“We have two chronic problems in Iraq, which is my country. The first one is that torture is systematic in some places of detention… Then you have another problem with impunity.” Furthermore, he added, the “judiciary is not up to international standards of due process and fair trial.” He said, “Authorities should implement a very clear legal framework that will help end torture and gain the trust of the people.” He added, “No circumstances whatsoever will justify torture.”

At the event, IOHR Executive Director Mustafa Sadoon pointed out that, “We think that all confessions taking place in Iraq are extracted under torture, and none of them are real.” He noted that most people would admit to anything under torture. IOHR has documented numerous violations in prisons, including torture, and monitors must wait weeks before they are granted permission to carry out inspections, if at all.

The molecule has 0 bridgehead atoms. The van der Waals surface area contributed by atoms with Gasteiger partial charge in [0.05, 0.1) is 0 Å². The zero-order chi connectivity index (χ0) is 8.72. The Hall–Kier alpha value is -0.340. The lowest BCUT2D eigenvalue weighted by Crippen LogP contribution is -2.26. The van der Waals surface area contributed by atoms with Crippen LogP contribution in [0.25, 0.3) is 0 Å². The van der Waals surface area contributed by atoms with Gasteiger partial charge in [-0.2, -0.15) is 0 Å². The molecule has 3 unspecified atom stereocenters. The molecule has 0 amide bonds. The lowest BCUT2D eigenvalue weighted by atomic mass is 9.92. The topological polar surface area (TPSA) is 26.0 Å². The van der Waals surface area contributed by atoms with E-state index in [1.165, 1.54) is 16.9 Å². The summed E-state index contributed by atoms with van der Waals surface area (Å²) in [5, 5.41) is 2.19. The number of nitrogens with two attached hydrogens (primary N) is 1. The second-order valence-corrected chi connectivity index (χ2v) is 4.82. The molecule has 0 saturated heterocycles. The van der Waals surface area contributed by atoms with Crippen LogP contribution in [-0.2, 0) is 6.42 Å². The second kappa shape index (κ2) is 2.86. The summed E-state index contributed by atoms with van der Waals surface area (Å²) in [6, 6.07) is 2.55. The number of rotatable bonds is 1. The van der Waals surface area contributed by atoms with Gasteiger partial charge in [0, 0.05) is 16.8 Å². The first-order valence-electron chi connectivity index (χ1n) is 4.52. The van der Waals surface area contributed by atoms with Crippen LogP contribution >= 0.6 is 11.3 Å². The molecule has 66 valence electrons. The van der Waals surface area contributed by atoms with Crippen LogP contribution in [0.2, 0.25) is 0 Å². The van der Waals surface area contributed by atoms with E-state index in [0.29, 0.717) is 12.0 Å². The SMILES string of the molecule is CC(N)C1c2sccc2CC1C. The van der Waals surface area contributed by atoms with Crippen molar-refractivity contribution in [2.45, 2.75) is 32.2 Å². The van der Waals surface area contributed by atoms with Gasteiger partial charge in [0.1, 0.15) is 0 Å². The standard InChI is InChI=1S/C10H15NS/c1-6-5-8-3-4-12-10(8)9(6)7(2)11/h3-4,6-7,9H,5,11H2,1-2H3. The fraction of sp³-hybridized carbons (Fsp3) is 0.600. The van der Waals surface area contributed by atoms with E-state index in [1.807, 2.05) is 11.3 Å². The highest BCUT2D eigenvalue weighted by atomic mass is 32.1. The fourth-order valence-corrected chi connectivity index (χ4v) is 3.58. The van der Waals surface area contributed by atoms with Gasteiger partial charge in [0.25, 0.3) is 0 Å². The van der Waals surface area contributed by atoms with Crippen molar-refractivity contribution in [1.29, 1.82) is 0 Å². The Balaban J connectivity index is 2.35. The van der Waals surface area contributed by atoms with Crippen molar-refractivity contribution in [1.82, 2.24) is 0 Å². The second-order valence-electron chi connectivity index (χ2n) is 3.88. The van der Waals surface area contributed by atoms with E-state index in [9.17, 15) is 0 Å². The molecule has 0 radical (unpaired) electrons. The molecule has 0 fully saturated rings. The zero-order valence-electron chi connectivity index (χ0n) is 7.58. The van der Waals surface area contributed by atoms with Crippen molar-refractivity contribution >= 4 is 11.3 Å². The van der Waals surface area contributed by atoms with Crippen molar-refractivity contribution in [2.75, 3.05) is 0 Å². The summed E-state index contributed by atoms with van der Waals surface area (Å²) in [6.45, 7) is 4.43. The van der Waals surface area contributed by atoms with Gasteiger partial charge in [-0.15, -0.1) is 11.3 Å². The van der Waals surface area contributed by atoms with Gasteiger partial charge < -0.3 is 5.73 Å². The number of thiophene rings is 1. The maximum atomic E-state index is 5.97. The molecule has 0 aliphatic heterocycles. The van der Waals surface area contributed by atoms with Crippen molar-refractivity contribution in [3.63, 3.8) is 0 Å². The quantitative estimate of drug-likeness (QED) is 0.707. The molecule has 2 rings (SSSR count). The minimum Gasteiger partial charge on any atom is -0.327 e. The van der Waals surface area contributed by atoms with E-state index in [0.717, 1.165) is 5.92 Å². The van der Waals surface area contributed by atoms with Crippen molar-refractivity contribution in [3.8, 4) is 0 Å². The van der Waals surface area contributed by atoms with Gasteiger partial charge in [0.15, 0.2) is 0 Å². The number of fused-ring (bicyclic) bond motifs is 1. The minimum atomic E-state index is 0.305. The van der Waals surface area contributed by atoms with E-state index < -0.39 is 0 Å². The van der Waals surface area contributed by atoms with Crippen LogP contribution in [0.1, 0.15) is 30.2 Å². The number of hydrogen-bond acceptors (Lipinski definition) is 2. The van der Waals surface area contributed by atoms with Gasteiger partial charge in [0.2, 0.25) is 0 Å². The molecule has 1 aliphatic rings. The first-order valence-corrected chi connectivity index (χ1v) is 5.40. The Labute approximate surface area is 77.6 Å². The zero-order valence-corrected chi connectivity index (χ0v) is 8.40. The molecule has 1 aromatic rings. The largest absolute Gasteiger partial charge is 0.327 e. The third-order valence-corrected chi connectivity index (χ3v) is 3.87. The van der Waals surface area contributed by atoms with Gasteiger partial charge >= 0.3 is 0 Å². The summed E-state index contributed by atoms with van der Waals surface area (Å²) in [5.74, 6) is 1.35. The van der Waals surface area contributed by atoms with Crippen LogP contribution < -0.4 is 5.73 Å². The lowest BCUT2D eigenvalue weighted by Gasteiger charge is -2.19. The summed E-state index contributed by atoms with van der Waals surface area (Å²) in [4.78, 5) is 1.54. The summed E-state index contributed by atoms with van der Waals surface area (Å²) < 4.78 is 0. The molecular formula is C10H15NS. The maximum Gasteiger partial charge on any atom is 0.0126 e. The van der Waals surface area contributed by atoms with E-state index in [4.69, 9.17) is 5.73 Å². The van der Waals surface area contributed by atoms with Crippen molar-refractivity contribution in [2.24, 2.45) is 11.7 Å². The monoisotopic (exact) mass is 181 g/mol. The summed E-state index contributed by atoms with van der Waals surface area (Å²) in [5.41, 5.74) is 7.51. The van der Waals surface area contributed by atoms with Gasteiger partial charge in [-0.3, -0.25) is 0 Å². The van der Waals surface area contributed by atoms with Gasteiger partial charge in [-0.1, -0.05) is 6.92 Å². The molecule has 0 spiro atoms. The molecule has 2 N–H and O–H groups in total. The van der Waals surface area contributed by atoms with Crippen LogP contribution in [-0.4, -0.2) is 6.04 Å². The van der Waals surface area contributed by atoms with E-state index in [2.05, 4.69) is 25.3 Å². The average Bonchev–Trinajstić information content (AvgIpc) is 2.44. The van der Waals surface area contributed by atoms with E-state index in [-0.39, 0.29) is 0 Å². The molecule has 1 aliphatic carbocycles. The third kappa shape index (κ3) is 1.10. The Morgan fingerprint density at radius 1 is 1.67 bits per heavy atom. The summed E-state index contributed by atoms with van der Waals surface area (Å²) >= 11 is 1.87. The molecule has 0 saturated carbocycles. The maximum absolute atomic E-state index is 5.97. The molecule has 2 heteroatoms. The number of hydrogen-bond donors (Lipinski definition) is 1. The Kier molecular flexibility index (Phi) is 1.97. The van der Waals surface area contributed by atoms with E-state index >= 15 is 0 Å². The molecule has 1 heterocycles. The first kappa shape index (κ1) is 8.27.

On 7th September 2022, Human Rights Watch reported on the push to silence LGBTIQ+ rights in the Kurdistan region of Iraq. Just several days earlier, on 4th September, members of the Kurdistan Regional Government in Iraq proposed a bill that, if passed, would punish any individual or group who advocates for the rights of lesbian, gay, bisexual and transgender (LGBT) people. Under the “Bill on the Prohibition of Promoting Homosexuality,” anyone who advocates for LGBT rights or “promotes homosexuality” would face imprisonment of up to one year, and a fine of up to five million dinars (US$ 3,430). The bill would also suspend, for up to one month, the licences of media companies and civil society organisations that “promote homosexuality.” According to Human Rights Watch, the proposed bill comes at a time of heightened crackdown on freedom of expression and freedom of assembly in the Kurdistan region of Iraq and, if passed, would further endanger freedom of expression in this region by eradicating discussion around gender and sexuality.

Peaceful Assembly